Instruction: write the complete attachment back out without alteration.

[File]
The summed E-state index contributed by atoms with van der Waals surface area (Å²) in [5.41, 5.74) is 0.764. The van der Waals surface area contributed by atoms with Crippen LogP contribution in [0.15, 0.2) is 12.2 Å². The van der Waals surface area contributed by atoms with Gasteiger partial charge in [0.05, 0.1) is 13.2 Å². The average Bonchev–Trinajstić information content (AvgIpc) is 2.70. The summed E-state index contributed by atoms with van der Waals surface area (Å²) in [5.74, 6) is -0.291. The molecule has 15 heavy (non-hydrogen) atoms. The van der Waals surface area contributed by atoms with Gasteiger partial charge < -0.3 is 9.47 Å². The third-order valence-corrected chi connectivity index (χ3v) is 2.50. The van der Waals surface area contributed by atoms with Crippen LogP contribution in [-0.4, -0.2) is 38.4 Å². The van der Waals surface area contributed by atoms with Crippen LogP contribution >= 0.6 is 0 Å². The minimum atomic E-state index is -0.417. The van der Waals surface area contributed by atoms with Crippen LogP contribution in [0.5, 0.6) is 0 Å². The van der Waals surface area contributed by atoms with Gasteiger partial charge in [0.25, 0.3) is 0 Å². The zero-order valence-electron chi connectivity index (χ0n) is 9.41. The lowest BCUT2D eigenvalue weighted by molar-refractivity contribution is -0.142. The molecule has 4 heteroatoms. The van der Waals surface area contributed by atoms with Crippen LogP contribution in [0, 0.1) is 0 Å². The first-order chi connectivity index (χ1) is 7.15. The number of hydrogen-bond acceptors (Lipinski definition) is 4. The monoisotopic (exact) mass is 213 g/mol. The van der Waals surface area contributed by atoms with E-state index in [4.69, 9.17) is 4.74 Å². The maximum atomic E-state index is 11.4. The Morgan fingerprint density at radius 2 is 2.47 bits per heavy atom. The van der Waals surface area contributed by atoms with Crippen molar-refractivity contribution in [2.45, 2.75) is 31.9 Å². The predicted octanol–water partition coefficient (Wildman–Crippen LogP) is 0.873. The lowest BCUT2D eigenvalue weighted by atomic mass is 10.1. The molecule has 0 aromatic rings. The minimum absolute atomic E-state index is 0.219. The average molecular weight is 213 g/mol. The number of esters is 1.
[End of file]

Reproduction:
The summed E-state index contributed by atoms with van der Waals surface area (Å²) in [5.41, 5.74) is 0.764. The van der Waals surface area contributed by atoms with Crippen LogP contribution in [0.15, 0.2) is 12.2 Å². The van der Waals surface area contributed by atoms with Gasteiger partial charge in [0.05, 0.1) is 13.2 Å². The average Bonchev–Trinajstić information content (AvgIpc) is 2.70. The summed E-state index contributed by atoms with van der Waals surface area (Å²) in [5.74, 6) is -0.291. The molecule has 15 heavy (non-hydrogen) atoms. The van der Waals surface area contributed by atoms with Gasteiger partial charge < -0.3 is 9.47 Å². The third-order valence-corrected chi connectivity index (χ3v) is 2.50. The van der Waals surface area contributed by atoms with Crippen LogP contribution in [-0.4, -0.2) is 38.4 Å². The van der Waals surface area contributed by atoms with Crippen LogP contribution >= 0.6 is 0 Å². The minimum atomic E-state index is -0.417. The van der Waals surface area contributed by atoms with Crippen LogP contribution in [0.5, 0.6) is 0 Å². The van der Waals surface area contributed by atoms with Gasteiger partial charge in [0.25, 0.3) is 0 Å². The zero-order valence-electron chi connectivity index (χ0n) is 9.41. The lowest BCUT2D eigenvalue weighted by molar-refractivity contribution is -0.142. The molecule has 4 heteroatoms. The van der Waals surface area contributed by atoms with Crippen LogP contribution in [0, 0.1) is 0 Å². The first-order chi connectivity index (χ1) is 7.15. The number of hydrogen-bond acceptors (Lipinski definition) is 4. The monoisotopic (exact) mass is 213 g/mol. The van der Waals surface area contributed by atoms with E-state index in [4.69, 9.17) is 4.74 Å². The maximum atomic E-state index is 11.4. The Morgan fingerprint density at radius 2 is 2.47 bits per heavy atom. The van der Waals surface area contributed by atoms with Crippen molar-refractivity contribution in [2.45, 2.75) is 31.9 Å². The predicted octanol–water partition coefficient (Wildman–Crippen LogP) is 0.873. The lowest BCUT2D eigenvalue weighted by atomic mass is 10.1. The molecule has 0 aromatic rings. The minimum absolute atomic E-state index is 0.219. The average molecular weight is 213 g/mol. The number of esters is 1.